I appreciate the compliments on my post layout as I feel a clean and engaging layout is a great way to keep the reader involved. I plan on taking this thought process into the development of my teaching materials — as I feel boring materials can only lead to bored students. I don’t know if I have a worded response to students who say they can “just google it” off the top of my head — but I definitely agree with how important it is to show students the value of acquiring knowledge themselves.

  4. Hey Ellie,
    Thanks so much for your supportive comments! I always loved the show “How It’s Made” as a kid, so I’ve thought about how to adapt that format into a lesson plan — perhaps with the option for the students to make a video. I think additionally it is important to teach students about how limited many of the resources used to make electronics are — and how the production of these electronics can lead to civil rights issues.

  5. Hey Michael,

    I like the layout of your blog it really grabs the attention of the viewer. Unfortunately, for constructive criticism, I have to say that it seems that you make points on teaching in the margins but do not really provide enough support to articulate those points. I felt that you may have moved on from statements a bit too early in explaining them and wanted to be genuine. Overall, I think the post lacked examples of teaching in the margins, and while the TED talk was good to include, it discussed more about the benefits of teaching in the margins rather than showing us teaching in the margins. So my question would be how will you teach in the margins in your future earth science classes?

  6. Following up with my reply I think a question I have for you would be how do you think we could promote curiosity in the classroom while still allowing for structured learning?

  7. Hey Michael!
    I really enjoyed reading your post about margins. It helped me understand what it really means to be in the “margins” of teaching. I think it’s important as teachers that we encourage our students to enter into the margins of learning and away from the central control that can dominate the learning experience. I think that using the student’s curiosity is a great entryway into allowing our students to expand their knowledge.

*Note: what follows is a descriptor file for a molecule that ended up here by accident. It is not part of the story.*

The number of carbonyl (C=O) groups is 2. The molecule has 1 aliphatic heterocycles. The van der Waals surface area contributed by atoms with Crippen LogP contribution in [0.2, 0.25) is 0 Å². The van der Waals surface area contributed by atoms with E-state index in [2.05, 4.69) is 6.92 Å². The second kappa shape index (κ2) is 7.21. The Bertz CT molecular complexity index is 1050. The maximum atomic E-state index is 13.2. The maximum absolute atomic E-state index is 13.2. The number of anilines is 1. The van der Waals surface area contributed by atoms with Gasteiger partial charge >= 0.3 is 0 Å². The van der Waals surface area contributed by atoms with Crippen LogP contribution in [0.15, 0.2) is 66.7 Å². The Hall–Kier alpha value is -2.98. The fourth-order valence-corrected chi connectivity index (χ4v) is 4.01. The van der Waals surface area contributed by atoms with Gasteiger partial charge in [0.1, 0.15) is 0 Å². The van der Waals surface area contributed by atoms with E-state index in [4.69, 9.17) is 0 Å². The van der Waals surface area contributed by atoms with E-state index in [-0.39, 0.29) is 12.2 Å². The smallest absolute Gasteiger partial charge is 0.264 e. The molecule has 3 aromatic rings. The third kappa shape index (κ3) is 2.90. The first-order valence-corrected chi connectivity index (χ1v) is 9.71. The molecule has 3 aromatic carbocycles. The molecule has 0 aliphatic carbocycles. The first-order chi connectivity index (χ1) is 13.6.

8. Hi Michael!
    First, I really love the layout of your post. All of the colored boxes made it really easy to read and brought the reader’s attention to the key points and ideas. I also thought that the TED talk was informative- I liked her distinction between discovering things for yourself and looking them up on the Internet. I think so many students don’t see the value in learning things for themselves because they can “just Google it”. What might you say to students who say that?

  9. Hi Michael!

    I appreciated how you included what to look for when trying to teach in the margins. I also really enjoyed your ted talk, I thought it was an interesting supplement to the rest of your post. I do think it could be a really interesting inquiry project to explore smartphones and how they work; students could look into things like how they’re made, what they’re made with, ect. You could even connect exploring technology to your enjoyment of setting up a new keyboard. Do you have any thoughts on how to expand this idea?